NBA revises timetable for player access to team facilities

Damian Lillard (Credit: Getty Images)

The National Basketball Association has revised its timetable to allow individual workouts at team facilities to begin no earlier than May 8. 

The league originally intended to start the re-opening process May 1, allowing teams in states without strict stay-at-home orders at that point to begin allow players access to those facilities for individual training.

But after numerous inquires from individual teams, the league on April 27 informed teams in a detailed 16-page memo that the process will begin a week later as the Covid-19 pandemic continues. The shift owes primarily to player, coach, and staff member safety, as opposed to any sort of competitive balance considerations.

Also helping fuel the shift were the Atlanta Hawks, who play in the state of Georgia, which was among the first states to relax its stay-at-home orders and allow certain segments of the economy to restart. But the Hawks still intend to wait and ensure its facilities can be used safely before allowing its players access. 

“We are going to wait and see what happens in the state over the [next] couple weeks,” Hawks president of basketball operations and general manager Travis Schlenk told ESPN. “If there’s a positive response [to Georgia’s reopening measures], we’ll slowly open up. If it’s a negative response, we’ll make sure our staff and players remain healthy.”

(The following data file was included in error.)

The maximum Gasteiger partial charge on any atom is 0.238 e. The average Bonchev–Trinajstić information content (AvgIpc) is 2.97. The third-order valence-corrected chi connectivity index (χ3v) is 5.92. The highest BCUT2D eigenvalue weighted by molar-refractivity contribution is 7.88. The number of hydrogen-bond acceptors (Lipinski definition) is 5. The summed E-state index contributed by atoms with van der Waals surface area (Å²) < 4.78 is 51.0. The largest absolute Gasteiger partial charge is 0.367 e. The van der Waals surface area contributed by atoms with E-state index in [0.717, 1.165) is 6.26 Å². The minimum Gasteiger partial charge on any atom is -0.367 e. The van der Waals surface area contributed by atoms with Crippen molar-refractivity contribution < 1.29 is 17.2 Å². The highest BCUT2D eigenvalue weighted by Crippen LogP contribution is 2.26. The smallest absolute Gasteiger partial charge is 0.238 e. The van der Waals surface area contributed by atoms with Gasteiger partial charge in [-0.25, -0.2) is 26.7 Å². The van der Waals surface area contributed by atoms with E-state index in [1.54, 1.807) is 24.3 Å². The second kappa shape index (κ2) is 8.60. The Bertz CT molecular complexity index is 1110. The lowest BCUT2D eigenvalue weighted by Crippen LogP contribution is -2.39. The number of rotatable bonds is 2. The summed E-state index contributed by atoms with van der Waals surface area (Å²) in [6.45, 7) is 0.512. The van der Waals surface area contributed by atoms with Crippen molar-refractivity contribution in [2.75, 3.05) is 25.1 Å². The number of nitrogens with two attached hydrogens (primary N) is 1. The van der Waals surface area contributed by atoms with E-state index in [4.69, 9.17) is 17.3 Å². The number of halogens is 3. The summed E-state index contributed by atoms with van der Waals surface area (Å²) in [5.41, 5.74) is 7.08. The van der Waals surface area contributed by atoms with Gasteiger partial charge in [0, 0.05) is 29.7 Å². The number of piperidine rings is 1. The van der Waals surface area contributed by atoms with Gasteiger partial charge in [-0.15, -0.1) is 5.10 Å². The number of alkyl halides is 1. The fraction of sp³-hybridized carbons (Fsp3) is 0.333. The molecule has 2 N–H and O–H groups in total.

The NBA’s memo included a series of restrictions that come along with the team facility reopening provisions. Among them: a rule that no more than four players can be at a team facility at any time, no participation by head or assistant coaches, no group activity, and a continuing prohibition on players using non-team facilities such as public health clubs, fitness centers, and gyms. 

Numerous other social distancing and disinfecting measures will also be employed.

“The purpose of these changes is to allow for safe and controlled environments for players to train in states that allow them to do so, and to create a process for identifying safe training options for players located in other states,” the NBA said in a statement. 

The May 8 timetable may still be pushed back further “if developments warrant,” the league said.

The league is also seeking safe training facilities for players on teams such as the New York Knicks and Brooklyn Nets that play in states still with stringent stay-at-home orders.

League commissioner Adam Silver said there remains no definite timetable as to when the NBA will be able to resume actual games.